And all because in the Middle Ages, any contact with the body was considered a sin, so people tried to do it as rarely as possible. In general, they were not up to trivia. But did our ancestors bathe somehow? Of course, washed. Otherwise, mankind would long ago have died out from infectious diseases or would have been eaten alive by insects. But who than what is another question.
The first entries on the cuneiform tablets told about how ancient people washed 4000–3500 years ago. The poor used dirt and fine river sand to remove dirt, and the rich disposed of it with a wooden or bronze scraper. In ancient Rome and Greece, adhering dirt was scraped off with a special crescent-shaped tool called the "strigil". The scrapers were ivory, crocodile teeth, wood or metal.
The inhabitants of the Mediterranean used the local natural sponge. After processing, only a porous skeleton remained of it, which was used as a bast. In the era of great geographical discoveries, along with other overseas gizmos, Europe brought a Caribbean sponge, which is tougher and better than the Mediterranean. In the twentieth century, there were many different devices for soaping. Washcloths were made from hemp ropes, various fibrous woody structures.
Foam rubber, which was used for the manufacture of sponges, invented in the 1930s. Rubber sponges, imitating natural pores, appeared after the Second World War. In the 1960s, massage brushes for the shower of various configurations became fashionable. At first they were made of natural hair, and then began to supply nylon bristles. Look into your bathroom, what do you have there, so shaggy, on a cute hook? That's right - washcloth. Although some in that place you can find the hoses from the old washing machine, dirty towels and torn sneakers.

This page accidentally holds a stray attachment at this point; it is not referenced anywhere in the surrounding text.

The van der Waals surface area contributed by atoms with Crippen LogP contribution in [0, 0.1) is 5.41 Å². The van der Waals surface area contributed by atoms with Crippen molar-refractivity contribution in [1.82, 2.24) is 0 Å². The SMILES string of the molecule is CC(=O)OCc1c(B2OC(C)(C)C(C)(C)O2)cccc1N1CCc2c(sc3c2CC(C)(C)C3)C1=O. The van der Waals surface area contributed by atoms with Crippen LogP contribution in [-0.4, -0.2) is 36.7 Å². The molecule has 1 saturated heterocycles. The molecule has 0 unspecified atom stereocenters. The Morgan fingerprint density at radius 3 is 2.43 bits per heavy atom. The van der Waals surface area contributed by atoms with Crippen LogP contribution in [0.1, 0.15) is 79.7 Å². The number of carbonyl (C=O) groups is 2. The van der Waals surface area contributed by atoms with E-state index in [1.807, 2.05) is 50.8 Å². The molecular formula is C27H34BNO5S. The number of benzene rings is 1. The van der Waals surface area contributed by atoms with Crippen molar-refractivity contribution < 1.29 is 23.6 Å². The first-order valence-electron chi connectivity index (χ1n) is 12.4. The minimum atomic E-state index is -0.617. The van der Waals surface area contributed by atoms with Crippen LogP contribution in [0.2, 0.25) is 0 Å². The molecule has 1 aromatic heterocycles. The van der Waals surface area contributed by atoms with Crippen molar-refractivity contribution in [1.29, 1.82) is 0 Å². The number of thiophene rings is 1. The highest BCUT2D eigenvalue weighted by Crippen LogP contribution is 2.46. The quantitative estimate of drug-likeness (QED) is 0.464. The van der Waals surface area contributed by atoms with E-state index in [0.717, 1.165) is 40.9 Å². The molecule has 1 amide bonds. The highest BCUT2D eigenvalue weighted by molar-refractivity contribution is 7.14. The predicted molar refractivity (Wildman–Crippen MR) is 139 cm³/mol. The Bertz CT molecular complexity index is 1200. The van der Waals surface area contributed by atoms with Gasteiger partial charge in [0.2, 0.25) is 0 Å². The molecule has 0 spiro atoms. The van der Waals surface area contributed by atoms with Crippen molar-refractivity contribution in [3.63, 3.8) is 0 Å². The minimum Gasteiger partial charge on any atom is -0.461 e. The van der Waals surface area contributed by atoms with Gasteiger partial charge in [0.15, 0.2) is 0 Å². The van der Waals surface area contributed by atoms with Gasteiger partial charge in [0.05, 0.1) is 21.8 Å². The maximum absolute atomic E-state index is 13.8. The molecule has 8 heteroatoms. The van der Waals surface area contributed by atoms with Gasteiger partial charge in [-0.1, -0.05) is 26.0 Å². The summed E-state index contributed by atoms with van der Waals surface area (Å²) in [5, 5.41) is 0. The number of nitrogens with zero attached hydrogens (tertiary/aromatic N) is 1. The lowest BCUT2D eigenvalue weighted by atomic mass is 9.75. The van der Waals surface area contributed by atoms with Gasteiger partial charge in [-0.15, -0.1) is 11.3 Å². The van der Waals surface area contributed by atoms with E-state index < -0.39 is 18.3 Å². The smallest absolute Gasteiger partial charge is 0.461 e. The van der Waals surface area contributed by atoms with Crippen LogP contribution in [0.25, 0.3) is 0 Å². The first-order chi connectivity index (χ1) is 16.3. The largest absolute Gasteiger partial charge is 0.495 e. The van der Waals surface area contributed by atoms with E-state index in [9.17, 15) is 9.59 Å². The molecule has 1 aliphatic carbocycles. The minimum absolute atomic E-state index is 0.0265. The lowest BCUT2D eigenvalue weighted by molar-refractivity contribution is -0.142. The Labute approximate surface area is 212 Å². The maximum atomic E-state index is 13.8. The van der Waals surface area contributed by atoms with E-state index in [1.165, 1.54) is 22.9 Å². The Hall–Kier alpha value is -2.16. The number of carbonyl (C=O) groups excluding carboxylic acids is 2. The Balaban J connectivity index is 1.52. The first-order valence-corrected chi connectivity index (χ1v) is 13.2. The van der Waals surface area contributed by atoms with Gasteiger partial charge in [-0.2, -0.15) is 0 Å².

It always seemed to me that the color and quality of things for intimate hygiene can tell a lot about the owner. Someone is insanely bright "fluffy", connected from acrylic fiber, and someone "retired", wiped to holes. Now fashionable washcloths-mittens from sisal - natural fiber from the Mexican agave, and also from the loofah - grass of the pumpkin family.
The fact that the teeth also need to be cleaned sometimes, even children know. Otherwise, after a while, those around you within a radius of three meters will drop dead. And so what to clean, everyone decides for himself. Some scientists claim that the ancient Romans used dried human urine as toothpaste. For its "production" special young slaves were used, who were respectively fed and did not bother with hard work.
When and where first appeared the means for cleaning the teeth, history is silent. It is only known that humanity began to brush its teeth much later than to wash with a washcloth. At least, Neanderthals had no such concerns.
But the ancient Egyptians (and regardless of caste and class) successfully fought with bad breath. For this purpose, knead the paste from the ashes and eggshell with the addition of myrrh. And since then they had not yet thought of toothbrushes, the composition was rubbed into the teeth and gums with a finger. Residents of India, Ancient Greece and Rome, as well as pre-Columbian America used the resin of coniferous trees. And among the pagan Slavic tribes in everyday life was birch coal, which was chewed in a mixture with mint leaves and spruce needles.
The Dutch scientist Anthony van Leeuwenhoek, the discoverer of red blood cells and male germ cells, was distinguished by the fact that he used a microscope to find so-called anima pulses ("little animals") everywhere: in dirty water, in human secretions, and even on his own teeth. It was he who at the end of the seventeenth century offered to brush his teeth with table salt. What all Europe did for the next 200 years.
Tooth powder containing calcium carbonate and sodium bicarbonate, began to use around 1850. But with the appearance in the 30s of toothpaste in tubes abroad, he was quickly abandoned. Can not be said about the Russian citizens. Despite the appearance of the legendary Pearl Paste in the Soviet Union in the post-war years, our compatriots stubbornly used tooth powder right up to the end of the 80s.
What is only now not added to the paste - and fluoride, and pearl powder, and extracts of exotic plants, to make our smiles more radiant. And dental clinics, meanwhile, are flourishing. Unwittingly think, maybe back to the dry urine and resin of coniferous trees?